A Sooke-based education program is continuing the push to provide bear-resistant bins as an option across the district.
Sooke council voted to write a letter of support to convince local waste management centres, such as Green for Life Environmental Inc. and Sooke Disposal Ltd., to consider accommodating the request.
Wild Wise Sooke works to reduce human and wildlife conflict. Last year, the community-based education program spread into Metchosin and Colwood, and soon hopes to start programs at Shawnigan Lake and the Cowichan Valley.
Bear-proof bins are usually known for tight sealing lids that lock, as well as latches that are impenetrable by the bear. The bins should be stable and can be anchored to the ground and withstand several thousand pounds of force.
Regular garbage bins pose no challenge to most bears, as they can learn the shape of a bin and how to open it easily.
Wild Wise Sooke shared on its Facebook page that bear-resistant bins would be beneficial for residents who don’t have access to a secure garage or shed to store their garbage, those who have mobility issues and others working nights or shift workers who can’t put their bin out on the morning of collection.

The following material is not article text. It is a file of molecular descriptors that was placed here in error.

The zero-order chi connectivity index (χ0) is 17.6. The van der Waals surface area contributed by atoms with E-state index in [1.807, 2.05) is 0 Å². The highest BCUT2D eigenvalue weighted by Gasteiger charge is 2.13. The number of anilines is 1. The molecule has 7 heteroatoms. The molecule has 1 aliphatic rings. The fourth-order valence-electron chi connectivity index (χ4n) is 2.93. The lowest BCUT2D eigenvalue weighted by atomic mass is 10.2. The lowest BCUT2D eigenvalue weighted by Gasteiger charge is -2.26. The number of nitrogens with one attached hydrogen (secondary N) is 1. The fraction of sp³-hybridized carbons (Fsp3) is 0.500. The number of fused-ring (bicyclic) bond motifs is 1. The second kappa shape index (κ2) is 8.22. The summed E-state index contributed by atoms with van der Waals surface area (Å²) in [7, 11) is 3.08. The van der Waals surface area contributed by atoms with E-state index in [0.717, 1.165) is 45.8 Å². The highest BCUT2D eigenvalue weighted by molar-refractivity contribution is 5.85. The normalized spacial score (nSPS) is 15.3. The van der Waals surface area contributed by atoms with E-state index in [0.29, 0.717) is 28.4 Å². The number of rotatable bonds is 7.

According to a 2019 study by Royal Roads students, the lower end price for a bear-resistant bin would be $150, while a more high-end model could cost $300 or more. The study also states that roughly 1,400 Sooke households would benefit from a bear-resistant bin based on the number of private residences in Sooke.
The cost of 1,400 bear-resistant bins could range from $210,000 to $490,000.
According to the 2019 survey, 86 per cent of residents who subscribe to curbside pickup said they’d be interested in using a bear-resistant bin. Meanwhile, 10 per cent said they felt it would be unnecessary, and three per cent had other concerns, such as bins being too heavy for people with limited mobility to use or being difficult to clean.
Also, 54 per cent of survey respondents who were interested in using bear-resistant bins felt that if their use were to become mandatory, they should be provided by Sooke.
According to the study, if the district were to provide these specific bins for all Sooke households, like in Port Alberni, it could cost between $840,000 to $1.7 million. Grant funding from the province may be available to assist with the cost.
“As we all know, a fed bear is a dead bear,” said Sooke Coun. Jeff Bateman.
“The goal here is to stop them from coming back after they’ve had their first taste [for garbage]. We can save a bear’s life with these bins, and I’m glad this conversation is happening because the goal is to keep both humans and wildlife coexisting here in Sooke.”
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